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Given a tangent vector field $X(x,y,z) = y\frac{\partial}{\partial x} -x\frac{\partial}{\partial y}$ of the sphere $S^2 \subset \mathbb{R}^3$.
Compute the Levi-Civita covariant derivative $\nabla_{v_p}X$ of any tangent vector $v_p$.
Secondly, show that this is a Killing vector field for the sphere.

I am having trouble with the first part, computing the covariant derivative.
Is the easiest way to compute it to use the ambient covariant derivative?

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Aren't you supposed to derive with respect to a vector field? –  Alexei Averchenko Nov 13 '11 at 17:06
    
The exercise says a tangent vector, does that not make sense? –  user3620 Nov 13 '11 at 17:38
    
Can you prove that it either does or doesn't? Consider two vector fields $Y$ and $Z$ such that for some point $p \in S^2$ you have $Y|_p = Z|_p$. What can you say about $\nabla_Y X - \nabla_Z X$? –  Alexei Averchenko Nov 13 '11 at 19:01
    
Actually, you're right, it does. Sorry, nevermind me then :) –  Alexei Averchenko Nov 13 '11 at 19:30
    
In order to get some intuition on the geometrical meaning of Killing fields, it is usefull to know that the flow of a Killing field is by isometries. So geometrically it is kind of reasonable the field you have is Killing: it is exactly the field wich flow is by rotations around the $z$-axe of $\mathbb{R}^3$, so acts by isometries of the sphere. It is not a proof, but can help you to get some feeling. –  matgaio Apr 22 '12 at 6:02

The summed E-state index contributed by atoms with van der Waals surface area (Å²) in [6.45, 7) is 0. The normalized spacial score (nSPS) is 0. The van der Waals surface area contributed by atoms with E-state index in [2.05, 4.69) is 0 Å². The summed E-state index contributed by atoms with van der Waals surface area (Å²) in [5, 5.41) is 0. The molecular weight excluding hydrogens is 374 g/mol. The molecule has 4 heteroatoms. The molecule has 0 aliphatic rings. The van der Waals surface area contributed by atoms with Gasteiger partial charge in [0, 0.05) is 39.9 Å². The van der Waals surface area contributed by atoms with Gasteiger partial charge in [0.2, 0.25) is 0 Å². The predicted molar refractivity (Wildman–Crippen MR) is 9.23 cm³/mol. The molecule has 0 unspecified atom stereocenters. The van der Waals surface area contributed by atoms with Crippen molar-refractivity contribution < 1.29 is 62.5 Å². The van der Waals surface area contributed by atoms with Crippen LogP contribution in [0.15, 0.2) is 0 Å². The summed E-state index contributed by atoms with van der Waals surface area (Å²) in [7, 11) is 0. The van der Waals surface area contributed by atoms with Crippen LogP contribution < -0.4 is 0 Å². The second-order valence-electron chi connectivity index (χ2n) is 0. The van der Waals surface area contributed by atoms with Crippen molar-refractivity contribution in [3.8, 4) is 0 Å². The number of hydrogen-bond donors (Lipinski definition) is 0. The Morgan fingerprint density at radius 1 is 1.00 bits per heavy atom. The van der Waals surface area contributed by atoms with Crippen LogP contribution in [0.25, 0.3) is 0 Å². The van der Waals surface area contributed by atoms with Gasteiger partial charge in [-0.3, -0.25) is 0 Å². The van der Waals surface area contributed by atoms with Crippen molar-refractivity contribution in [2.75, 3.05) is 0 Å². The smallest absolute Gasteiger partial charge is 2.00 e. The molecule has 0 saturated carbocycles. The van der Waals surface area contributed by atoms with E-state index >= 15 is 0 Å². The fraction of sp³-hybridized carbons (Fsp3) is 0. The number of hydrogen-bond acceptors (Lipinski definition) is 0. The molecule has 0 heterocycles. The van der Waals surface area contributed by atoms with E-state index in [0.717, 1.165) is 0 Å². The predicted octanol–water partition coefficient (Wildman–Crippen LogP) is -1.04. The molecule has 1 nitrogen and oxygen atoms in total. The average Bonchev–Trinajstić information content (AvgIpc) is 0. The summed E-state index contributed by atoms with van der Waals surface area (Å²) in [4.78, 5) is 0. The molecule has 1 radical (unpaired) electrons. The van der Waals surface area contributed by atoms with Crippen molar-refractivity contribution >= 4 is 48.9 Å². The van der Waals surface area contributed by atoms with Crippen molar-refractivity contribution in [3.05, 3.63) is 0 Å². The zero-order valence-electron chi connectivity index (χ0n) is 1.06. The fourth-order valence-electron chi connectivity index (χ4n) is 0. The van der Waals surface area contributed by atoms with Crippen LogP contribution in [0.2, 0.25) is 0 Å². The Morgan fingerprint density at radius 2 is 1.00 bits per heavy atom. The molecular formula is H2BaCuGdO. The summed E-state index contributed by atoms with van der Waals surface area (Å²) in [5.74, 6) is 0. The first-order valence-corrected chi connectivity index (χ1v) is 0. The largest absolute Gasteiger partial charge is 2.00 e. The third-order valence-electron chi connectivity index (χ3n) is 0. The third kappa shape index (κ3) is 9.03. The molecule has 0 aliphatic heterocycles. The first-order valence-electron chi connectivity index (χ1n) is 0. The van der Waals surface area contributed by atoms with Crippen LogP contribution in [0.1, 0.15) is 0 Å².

2 Answers 2

For the first part, you can use the formula $$2\langle\nabla_{X}y, Z\rangle = X\langle Y, Z\rangle + Y\langle Z, X\rangle - Z\langle X, Y\rangle + \langle[X, Y], Z\rangle + \langle[Z, X], Y\rangle - \langle[Y, Z], X\rangle $$ This formula probably occurs in every differential geometry book. You can just complete $v_p$ to a rotational vector field in the obvious way.

For the second part, I think matgaio's comment is good enough, because as far as I know, having isometric flow is the definition of Killing field (see Peter Petersen's book for example). However, you can also check from its usual formula $$ \mathcal{L}_X g (U, V) = \langle\nabla_U X, V\rangle + \langle U, \nabla_V X\rangle $$ For this, the computation for the first part should come in handy.

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for the first part

for an arbitary vector field $Y=y_1\dfrac{\partial}{\partial x} +y_2\dfrac{\partial}{\partial y}+y_3\dfrac{\partial}{\partial z}$ we have (at point p): \begin{equation} \nabla_{Y_p}X = y_1 (\dfrac{\partial}{\partial x} .y)\dfrac{\partial}{\partial x} -y_1(\dfrac{1}{\partial x}.x)\dfrac{1}{\partial y}+y_2 (\dfrac{\partial}{\partial y} .y)\dfrac{\partial}{\partial x} -y_2(\dfrac{\partial}{\partial y} .x)\dfrac{1}{\partial y}+y_3(\dfrac{\partial}{\partial z} .y)\dfrac{\partial}{\partial x} -y_3(\dfrac{\partial}{\partial z} .x)\dfrac{\partial}{\partial y} \end{equation} then \begin{equation} \nabla_{Y_p}X= y_2\dfrac{1}{\partial x}-y_1 \dfrac{1}{\partial y} \end{equation} for the second part, we have: \begin{equation} L_Xg(Y,X)=g(\nabla _Y X,Z)+g(\nabla _ZX,Y)=(y_2z_1-y_1z_2)+(z_2y_1-z_1y_2)=0 \end{equation}

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